Ok… check this out.
“My new blog project
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[link removed because duh]
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This seems to be from a series of decidedly “adult” spam comments that I received lately. But what’s up with that list at the end? It strikes me as a bunch of search terms strung together.
But that’s not near as good as what came next:
“You’re so cool! I dont suppose I’ve learned anything like this before.”
Now, this may not seem particularly funny… but the “name” of the “commenter” was “best psychic medium”.
Even better, then we have:
“Many thanks, I have been searching for info regarding this
subject matter for a long time and yours is the greatest I have discovered so
That’s from “free psychic call now”
I was worried the psychics might get upset that I’m making fun of them, but then I realized they already knew I was planning to, so they must be ok with it.
First of all, thanks are in order to loyal reader Natalie of boatsofoats.com. She notified me about a problem with the annotations on this page. I’m not even sure if I’ve completely fixed it yet, but I figure if not, I can at least make it up to her by directing some traffic to her excellent blog.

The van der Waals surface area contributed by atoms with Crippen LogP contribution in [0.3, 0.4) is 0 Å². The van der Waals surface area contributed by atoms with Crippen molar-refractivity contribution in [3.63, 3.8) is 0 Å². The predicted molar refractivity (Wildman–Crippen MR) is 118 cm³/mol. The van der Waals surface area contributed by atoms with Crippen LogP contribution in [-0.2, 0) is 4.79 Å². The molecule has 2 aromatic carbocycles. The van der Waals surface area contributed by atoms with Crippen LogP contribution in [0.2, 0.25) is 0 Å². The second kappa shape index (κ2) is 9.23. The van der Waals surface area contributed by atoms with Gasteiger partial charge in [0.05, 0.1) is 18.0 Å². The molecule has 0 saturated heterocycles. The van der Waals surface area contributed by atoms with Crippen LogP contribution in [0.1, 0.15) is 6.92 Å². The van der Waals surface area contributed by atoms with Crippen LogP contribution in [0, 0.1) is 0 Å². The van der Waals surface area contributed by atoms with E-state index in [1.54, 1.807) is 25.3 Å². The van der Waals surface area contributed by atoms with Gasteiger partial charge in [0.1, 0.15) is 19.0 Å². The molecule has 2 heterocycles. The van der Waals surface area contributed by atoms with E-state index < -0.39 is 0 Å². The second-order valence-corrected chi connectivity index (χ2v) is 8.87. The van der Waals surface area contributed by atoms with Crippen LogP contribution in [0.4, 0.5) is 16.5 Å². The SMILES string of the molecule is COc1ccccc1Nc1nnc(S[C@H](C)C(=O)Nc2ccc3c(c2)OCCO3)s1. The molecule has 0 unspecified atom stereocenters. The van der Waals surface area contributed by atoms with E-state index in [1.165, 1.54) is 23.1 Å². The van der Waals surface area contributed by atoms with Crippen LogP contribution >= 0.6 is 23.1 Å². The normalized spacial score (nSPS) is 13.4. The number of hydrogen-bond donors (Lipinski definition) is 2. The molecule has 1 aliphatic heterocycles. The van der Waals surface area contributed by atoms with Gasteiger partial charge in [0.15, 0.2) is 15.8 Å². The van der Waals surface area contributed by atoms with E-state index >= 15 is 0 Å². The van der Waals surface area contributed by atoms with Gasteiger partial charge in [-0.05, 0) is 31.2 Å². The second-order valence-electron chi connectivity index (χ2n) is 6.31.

As for the annotations: I know nothing about HTML. But doing the original annotations for that page was not bad–it was just this:
<span text=”Whatever blithering comment I had”>Actual story text</span>
I then highlighted it in red to make it obvious which parts to mouse over.
But the problem was, it wouldn’t work on mobile devices–tablets, phones etc. And this bothered me. I tried to tell myself it was ok. But it was the sort of thing that would nag at me.
There must be a better way, I thought.
Mind you, I said I think. I’m not actually sure if it works on all devices yet. It definitely works on my iPad, which it didn’t originally when I was just using HTML.
That’s where you come in. I am calling on readers to come to my aid and check out the page to see if the annotations work for them. In exchange…
Let’s see,… I will teach you something about weird fiction from the 1890s?
How’s that sound?
Oh, another thing; some of the modifications I did seemed to (temporarily) play merry hell with the comments. (e.g. reducing my all-time comment count to zero, removing comment ‘likes’, stuff like that.) I think it’s fixed now, but if you notice any comment issues, let me know… unless the issue is that you are unable to comment, in which case you can use the form below or tweet at me
So I started reading Paradise Lost by John Milton. But before I even got to the poem itself, there was this: